This file image made from video posted on a militant website April 29, 2019, purports to show the leader of the Islamic State group, Abu Bakr al-Baghdadi, being interviewed by his group's Al-Furqan media outlet. The Islamic State group erupted from the chaos of Syria and Iraq's conflicts and swiftly did what no Islamic militant group had done before, conquering a giant stretch of territory and declaring itself a "caliphate." U.S. officials said late Saturday that al-Baghdadi was the target of an American raid in Syria and may have died in an explosion. Credit: Al-Furqan media | AP

BEIRUT — Syrian Kurdish forces killed the right-hand man and spokesman for the Islamic State group in a joint operation with U.S. troops in northern Syria, just hours after U.S. special forces killed the extremist group’s leader Abu Bakr al-Baghdadi, a Kurdish commander said Monday.

The comments came a day after President Donald Trump announced the killing of al-Baghdadi, a development that left the Islamic State group without an obvious leader — a major setback for a terror organization that in March was forced by American troops and Kurdish forces out of the last portion of its self-declared “caliphate,” which once spanned a swath of Iraq and Syria.

Mazloum Abdi, the commander of the Kurdish-led Syrian Democratic Forces, said his group’s intelligence cooperated with the U.S. military to target on Sunday al-Baghdadi’s aide, Abu Hassan al-Muhajir, in a village near Jarablus, a town in northwestern Syria. It was part of ongoing operations to hunt down Islamic State group leaders, Abdi said.

If confirmed, the death of the would be another blow to the Islamic State group. U.S. officials had no immediate comment on the Syrian Kurdish claim or on the fate of al-Muhajir.

The Britain-based Syrian Observatory for Human Rights also reported al-Muhajir’s death, saying he was traveling in a convoy made up of an oil tanker and a sedan. The bodies of those killed in the attack were charred and it wasn’t immediately clear how the al-Muhajir’s identity could have been confirmed.

The U.S. raid that killed al-Baghdadi, the shadowy leader of the Islamic State group who presided over its global jihad and became arguably the world’s most wanted terrorist, took place just before midnight on Saturday in Syria’s Idlib province.

It was a milestone in the fight against the Islamic State group, which brutalized much of Syria and Iraq and sought to direct a global campaign from a self-declared “caliphate.” A yearslong campaign by American and allied forces led to the recapture of the group’s territorial holdings, but its violent ideology has continued to inspire attacks.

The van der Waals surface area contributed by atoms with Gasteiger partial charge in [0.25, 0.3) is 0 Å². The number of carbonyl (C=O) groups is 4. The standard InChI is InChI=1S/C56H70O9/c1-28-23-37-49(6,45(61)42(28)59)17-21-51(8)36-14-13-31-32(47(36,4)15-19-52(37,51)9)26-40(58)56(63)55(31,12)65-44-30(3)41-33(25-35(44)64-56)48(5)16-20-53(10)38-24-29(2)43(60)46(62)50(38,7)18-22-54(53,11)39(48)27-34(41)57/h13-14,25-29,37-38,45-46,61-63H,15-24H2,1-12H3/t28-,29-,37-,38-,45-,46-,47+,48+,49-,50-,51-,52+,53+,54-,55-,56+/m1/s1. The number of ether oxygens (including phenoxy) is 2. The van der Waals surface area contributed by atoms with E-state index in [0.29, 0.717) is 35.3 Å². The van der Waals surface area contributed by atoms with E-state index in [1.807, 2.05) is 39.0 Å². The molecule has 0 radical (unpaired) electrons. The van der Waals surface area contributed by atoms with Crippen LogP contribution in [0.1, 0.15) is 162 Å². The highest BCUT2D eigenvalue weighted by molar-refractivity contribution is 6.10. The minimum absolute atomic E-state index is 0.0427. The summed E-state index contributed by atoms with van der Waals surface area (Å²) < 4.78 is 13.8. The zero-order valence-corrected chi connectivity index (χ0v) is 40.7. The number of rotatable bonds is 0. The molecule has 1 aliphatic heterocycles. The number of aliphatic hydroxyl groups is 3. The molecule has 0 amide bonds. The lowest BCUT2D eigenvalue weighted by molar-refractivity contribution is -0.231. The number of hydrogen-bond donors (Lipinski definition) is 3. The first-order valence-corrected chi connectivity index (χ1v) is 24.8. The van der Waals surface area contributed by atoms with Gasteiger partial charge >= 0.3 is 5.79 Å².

Syrian Kurdish forces spokesman Mustafa Bali said his fighters believe al-Muhajir was in Jarablus to facilitate al-Baghdadi’s travels to the area, which is administered by Turkey-backed fighters.

“More [Islamic State group figures] remain hiding in the area,” Bali said late Sunday.

Little is known about al-Muhajir, who assumed the role of a spokesman after his predecessor was killed in an airstrike in 2016. The name, a nom-de-guerre, indicates that he is a foreigner, and he was also believed to be a possible successor to al-Baghdadi.

Al-Baghdadi’s identity was confirmed by a DNA test conducted onsite, Trump had said. The operation coincided with a low point in Trump’s presidency as he is mired in impeachment proceedings and facing widespread Republican condemnation for his Syria policy.

Trump’s decision to pull back U.S. troops from northeastern Syria raised a storm of bipartisan criticism in Washington, including statements that the American pullout could help the Islamic State group regain strength after losing all the territory it once controlled. The pullback also was viewed as an abandonment of the U.S.’s only ally in Syria, the Kurdish-led forces, who fought the Islamic State group for years with the U.S-led coalition.

Trump said the troop pullout “had nothing to do with this,” and said Kurdish forces were among the many cooperating to execute the operation to kill al-Baghdadi.

Both Iraqi and Kurdish officials claimed a role. The Turkish military also tweeted that prior to the operation in Idlib, it exchanged “information” and coordinated with U.S. military.

Syrian Kurdish forces appeared ready to portray al-Baghdadi’s death as a joint victory for their faltering alliance with the U.S., weeks after Trump ordered American forces to withdraw from northeastern Syria, all but abandoning Washington’s allies to a wide-ranging Turkish assault.